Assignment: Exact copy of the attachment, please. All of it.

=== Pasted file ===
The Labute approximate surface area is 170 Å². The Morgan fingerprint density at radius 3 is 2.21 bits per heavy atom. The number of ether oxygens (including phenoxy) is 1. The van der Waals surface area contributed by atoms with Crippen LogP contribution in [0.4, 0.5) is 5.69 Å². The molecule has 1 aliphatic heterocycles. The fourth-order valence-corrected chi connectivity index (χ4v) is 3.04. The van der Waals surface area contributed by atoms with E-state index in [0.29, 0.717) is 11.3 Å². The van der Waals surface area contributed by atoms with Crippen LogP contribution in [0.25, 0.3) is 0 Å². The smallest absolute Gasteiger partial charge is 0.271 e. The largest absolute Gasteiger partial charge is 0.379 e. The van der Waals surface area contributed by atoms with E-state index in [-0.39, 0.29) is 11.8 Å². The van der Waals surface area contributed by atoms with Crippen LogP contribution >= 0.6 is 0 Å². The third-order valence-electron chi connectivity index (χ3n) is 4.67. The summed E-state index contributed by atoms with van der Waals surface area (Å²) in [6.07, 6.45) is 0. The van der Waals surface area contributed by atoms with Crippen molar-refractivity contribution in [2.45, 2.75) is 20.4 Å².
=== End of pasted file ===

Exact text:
The Labute approximate surface area is 170 Å². The Morgan fingerprint density at radius 3 is 2.21 bits per heavy atom. The number of ether oxygens (including phenoxy) is 1. The van der Waals surface area contributed by atoms with Crippen LogP contribution in [0.4, 0.5) is 5.69 Å². The molecule has 1 aliphatic heterocycles. The fourth-order valence-corrected chi connectivity index (χ4v) is 3.04. The van der Waals surface area contributed by atoms with E-state index in [0.29, 0.717) is 11.3 Å². The van der Waals surface area contributed by atoms with Crippen LogP contribution in [0.25, 0.3) is 0 Å². The smallest absolute Gasteiger partial charge is 0.271 e. The largest absolute Gasteiger partial charge is 0.379 e. The van der Waals surface area contributed by atoms with E-state index in [-0.39, 0.29) is 11.8 Å². The van der Waals surface area contributed by atoms with Crippen LogP contribution >= 0.6 is 0 Å². The third-order valence-electron chi connectivity index (χ3n) is 4.67. The summed E-state index contributed by atoms with van der Waals surface area (Å²) in [6.07, 6.45) is 0. The van der Waals surface area contributed by atoms with Crippen molar-refractivity contribution in [2.45, 2.75) is 20.4 Å².